During Pakistan period most trade union leaders held conflicting views and the trade unions were fragmented and weakened. As a result, the trade union movement met a setback and the trade union activities passed into the hands of petty bourgeoisie leadership. Moreover, the trade union movement in Pakistan was characterised by fragmentation of unions, prolonged strikes, retaliatory lockouts and picketing which sometimes led to violence.
As the trade union movement in Bangladesh originated in British India and Pakistan, it naturally retained its old character of working more as a nationalist force against colonial domination than as a class force vis-a-vis capitalist exploitation. As a result, the trade union movement of the region that had gained momentum in the hands of political leaders stood divided along the political and/or ideological lines in independent Bangladesh.
During this period, the trade union movement was marked by direct interference by the government and the ruling party in its internal affairs. In many industrial belts terrorism was let loose by the men of the labour front of the then ruling party and tried to drive out the honest trade unionists from the leadership of the unions. Moreover, the barring of outsiders from trade union leadership at the basic union level made the process of union hijacking very easy and turned the workers into a very weak and defenseless community.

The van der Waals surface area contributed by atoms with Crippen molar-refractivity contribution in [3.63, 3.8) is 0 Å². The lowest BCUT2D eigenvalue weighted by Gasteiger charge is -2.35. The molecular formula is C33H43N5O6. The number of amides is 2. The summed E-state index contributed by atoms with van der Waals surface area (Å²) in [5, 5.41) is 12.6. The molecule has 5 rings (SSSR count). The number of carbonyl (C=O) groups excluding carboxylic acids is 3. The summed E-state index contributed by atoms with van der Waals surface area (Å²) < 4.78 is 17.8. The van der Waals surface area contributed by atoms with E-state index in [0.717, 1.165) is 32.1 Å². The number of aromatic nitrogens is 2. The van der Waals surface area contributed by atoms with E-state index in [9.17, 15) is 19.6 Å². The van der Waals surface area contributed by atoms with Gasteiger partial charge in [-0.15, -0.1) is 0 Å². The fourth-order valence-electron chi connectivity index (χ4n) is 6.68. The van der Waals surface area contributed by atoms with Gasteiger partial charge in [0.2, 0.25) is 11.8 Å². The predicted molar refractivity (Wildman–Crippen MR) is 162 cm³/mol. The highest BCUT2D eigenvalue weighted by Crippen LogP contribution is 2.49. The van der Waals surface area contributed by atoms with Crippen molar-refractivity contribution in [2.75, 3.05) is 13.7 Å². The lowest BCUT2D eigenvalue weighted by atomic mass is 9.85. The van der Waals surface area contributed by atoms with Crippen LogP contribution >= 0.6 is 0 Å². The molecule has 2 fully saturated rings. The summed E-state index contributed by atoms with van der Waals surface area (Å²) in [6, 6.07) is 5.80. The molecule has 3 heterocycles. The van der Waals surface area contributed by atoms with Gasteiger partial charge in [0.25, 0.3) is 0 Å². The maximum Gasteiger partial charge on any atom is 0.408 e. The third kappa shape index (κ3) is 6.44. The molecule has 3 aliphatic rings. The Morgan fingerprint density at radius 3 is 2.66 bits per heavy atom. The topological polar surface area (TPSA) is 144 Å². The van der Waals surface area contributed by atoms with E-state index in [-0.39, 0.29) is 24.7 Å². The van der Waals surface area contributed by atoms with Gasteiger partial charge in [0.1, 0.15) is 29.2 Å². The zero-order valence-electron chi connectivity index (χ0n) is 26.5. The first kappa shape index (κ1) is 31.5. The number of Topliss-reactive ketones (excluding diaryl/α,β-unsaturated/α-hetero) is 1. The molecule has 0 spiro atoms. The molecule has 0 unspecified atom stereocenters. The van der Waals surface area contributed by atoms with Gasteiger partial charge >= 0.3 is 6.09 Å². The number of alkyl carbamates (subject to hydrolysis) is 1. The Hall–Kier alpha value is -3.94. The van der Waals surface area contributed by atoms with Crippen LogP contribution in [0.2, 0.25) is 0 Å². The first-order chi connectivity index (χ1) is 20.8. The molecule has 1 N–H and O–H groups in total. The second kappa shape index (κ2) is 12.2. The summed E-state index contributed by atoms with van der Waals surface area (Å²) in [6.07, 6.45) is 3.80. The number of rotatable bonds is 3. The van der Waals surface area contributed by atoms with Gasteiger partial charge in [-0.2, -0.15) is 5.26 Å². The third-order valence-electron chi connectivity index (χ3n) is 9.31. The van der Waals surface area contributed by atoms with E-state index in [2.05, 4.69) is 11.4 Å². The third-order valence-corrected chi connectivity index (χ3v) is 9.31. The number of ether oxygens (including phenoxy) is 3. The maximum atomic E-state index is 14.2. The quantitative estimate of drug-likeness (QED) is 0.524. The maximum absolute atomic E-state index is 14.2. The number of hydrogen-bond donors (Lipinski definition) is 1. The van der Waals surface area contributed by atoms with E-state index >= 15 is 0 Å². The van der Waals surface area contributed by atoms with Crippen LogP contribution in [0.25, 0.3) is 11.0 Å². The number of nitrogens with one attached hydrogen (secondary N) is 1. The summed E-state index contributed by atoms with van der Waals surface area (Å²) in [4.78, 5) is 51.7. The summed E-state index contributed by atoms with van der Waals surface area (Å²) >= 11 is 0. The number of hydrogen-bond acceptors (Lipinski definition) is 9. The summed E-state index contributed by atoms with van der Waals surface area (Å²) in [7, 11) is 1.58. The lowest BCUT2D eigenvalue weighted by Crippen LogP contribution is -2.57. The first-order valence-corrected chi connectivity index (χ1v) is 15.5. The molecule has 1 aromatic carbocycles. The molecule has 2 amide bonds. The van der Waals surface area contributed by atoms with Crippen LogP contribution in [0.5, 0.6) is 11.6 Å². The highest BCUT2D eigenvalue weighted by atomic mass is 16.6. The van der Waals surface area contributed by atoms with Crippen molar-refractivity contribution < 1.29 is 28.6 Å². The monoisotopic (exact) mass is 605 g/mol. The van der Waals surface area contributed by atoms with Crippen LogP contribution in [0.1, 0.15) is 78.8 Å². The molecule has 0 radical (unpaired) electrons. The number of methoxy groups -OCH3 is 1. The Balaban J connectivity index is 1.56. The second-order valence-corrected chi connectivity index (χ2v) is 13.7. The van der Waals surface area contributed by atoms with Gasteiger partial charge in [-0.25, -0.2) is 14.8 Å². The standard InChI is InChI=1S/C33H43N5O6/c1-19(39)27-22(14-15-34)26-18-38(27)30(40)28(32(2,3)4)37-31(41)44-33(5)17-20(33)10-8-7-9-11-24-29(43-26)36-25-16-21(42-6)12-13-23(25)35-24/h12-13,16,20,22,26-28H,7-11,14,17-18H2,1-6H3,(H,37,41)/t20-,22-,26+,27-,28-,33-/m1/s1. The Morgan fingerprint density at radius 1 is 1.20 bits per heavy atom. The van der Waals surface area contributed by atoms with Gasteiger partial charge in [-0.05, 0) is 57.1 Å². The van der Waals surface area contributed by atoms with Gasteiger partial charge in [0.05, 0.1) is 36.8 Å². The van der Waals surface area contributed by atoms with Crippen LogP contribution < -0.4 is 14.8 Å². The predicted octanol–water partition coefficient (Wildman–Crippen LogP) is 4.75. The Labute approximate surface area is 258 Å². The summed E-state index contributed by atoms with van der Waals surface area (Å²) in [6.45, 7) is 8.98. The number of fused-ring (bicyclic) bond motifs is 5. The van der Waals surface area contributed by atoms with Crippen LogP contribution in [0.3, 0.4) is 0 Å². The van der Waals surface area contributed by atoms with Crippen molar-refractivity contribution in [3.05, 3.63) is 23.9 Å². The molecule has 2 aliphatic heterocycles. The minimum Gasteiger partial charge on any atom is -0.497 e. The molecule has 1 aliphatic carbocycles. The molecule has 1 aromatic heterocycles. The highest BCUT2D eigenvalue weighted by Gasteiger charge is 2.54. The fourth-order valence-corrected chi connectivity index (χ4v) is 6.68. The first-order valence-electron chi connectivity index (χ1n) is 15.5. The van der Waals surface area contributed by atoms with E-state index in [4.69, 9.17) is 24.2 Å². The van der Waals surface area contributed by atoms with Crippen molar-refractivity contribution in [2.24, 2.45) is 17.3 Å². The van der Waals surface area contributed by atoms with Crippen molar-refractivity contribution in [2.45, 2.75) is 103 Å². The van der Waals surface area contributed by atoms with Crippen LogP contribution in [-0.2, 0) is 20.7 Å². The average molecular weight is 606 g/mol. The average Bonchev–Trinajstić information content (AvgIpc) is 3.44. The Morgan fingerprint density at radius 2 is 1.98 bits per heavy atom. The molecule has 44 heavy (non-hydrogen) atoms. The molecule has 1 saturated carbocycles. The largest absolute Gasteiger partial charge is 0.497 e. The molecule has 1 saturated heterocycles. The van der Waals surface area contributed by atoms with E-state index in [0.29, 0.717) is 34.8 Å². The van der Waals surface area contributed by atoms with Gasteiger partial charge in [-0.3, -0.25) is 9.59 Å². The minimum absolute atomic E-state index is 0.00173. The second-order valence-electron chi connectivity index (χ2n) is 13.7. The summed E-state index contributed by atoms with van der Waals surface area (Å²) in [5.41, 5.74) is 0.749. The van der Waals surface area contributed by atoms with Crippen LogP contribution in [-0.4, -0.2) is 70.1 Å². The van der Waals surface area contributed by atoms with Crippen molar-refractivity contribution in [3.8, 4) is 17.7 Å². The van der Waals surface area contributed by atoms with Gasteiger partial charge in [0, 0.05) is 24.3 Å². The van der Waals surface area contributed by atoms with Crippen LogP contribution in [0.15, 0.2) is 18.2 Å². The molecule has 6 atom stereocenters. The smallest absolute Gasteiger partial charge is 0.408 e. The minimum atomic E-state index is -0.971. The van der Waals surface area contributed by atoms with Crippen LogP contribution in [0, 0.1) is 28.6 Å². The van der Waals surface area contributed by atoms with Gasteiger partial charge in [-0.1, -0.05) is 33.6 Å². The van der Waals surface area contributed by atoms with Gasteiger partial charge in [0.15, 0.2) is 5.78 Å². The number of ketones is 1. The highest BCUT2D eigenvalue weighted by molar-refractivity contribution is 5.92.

In the early 1980s, the military government of Bangladesh banned all trade union activities in the country. Then an alliance of the National Federation of Trade Unions (NFTUs) emerged in the name of SRAMIK KARMACHARI OIKYA PARISHAD (SKOP) to establish the democratic rights of workers as well as to fulfil their economic demands. Most NFTUs were in SKOP and since 1983, most trade union movements in Bangladesh have been organised under the leadership of SKOP.
The opportunism and lenient attitude of the trade union leaders including SKOP gave the ruling regimes a chance to disregard the agreements signed between the government and the trade union leaders. At present, the leaders of nineteen of the twenty three NFTUs are included in the SKOP. After its formation, SKOP submitted a 5-point charter of demands for establishing their democratic rights and higher wages through rallies, torch processions, demonstrations, strikes, hartals, blockades etc.
Ironically, SKOP failed to yield any tangible results for the working class people of the country. The effectiveness of the trade union movement under the leadership of SKOP gradually weakened because most SKOP leaders have political affiliations and therefore, cannot escape the influence of their respective political parties. Moreover, lack of active support by the major political parties to SKOP's programmes, excessive pressures on government by the private employers and donor agencies to disregard SKOP's demands using repressive measures to disrupt the trade union movement, forcible occupation of unions, bribing of trade union leaders, opportunistic and compromising attitude of the union leadership rendered the SKOP demands ineffective. In fact, SKOP has become a moribund forum of the working class with little to offer to the country's future trade union movements. [Abdul Awal Khan]